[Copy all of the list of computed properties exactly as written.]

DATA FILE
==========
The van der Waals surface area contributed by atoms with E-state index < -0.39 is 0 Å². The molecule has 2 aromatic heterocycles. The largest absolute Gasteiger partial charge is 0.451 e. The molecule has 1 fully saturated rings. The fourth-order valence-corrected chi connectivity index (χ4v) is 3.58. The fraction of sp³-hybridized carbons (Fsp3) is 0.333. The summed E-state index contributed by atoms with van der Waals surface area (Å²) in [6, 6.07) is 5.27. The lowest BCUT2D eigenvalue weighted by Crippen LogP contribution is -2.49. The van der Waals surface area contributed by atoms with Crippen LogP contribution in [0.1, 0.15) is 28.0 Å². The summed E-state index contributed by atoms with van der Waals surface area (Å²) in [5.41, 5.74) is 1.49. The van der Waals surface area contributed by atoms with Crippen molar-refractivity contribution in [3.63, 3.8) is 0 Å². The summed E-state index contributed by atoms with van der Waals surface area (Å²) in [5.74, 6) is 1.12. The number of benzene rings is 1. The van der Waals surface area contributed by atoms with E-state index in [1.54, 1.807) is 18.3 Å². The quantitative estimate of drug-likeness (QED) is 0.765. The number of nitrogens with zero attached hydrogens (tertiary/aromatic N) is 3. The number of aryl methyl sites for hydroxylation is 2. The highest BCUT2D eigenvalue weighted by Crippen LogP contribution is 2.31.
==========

The van der Waals surface area contributed by atoms with E-state index < -0.39 is 0 Å². The molecule has 2 aromatic heterocycles. The largest absolute Gasteiger partial charge is 0.451 e. The molecule has 1 fully saturated rings. The fourth-order valence-corrected chi connectivity index (χ4v) is 3.58. The fraction of sp³-hybridized carbons (Fsp3) is 0.333. The summed E-state index contributed by atoms with van der Waals surface area (Å²) in [6, 6.07) is 5.27. The lowest BCUT2D eigenvalue weighted by Crippen LogP contribution is -2.49. The van der Waals surface area contributed by atoms with Crippen LogP contribution in [0.1, 0.15) is 28.0 Å². The summed E-state index contributed by atoms with van der Waals surface area (Å²) in [5.41, 5.74) is 1.49. The van der Waals surface area contributed by atoms with Crippen molar-refractivity contribution in [3.63, 3.8) is 0 Å². The summed E-state index contributed by atoms with van der Waals surface area (Å²) in [5.74, 6) is 1.12. The number of benzene rings is 1. The van der Waals surface area contributed by atoms with E-state index in [1.54, 1.807) is 18.3 Å². The quantitative estimate of drug-likeness (QED) is 0.765. The number of nitrogens with zero attached hydrogens (tertiary/aromatic N) is 3. The number of aryl methyl sites for hydroxylation is 2. The highest BCUT2D eigenvalue weighted by Crippen LogP contribution is 2.31.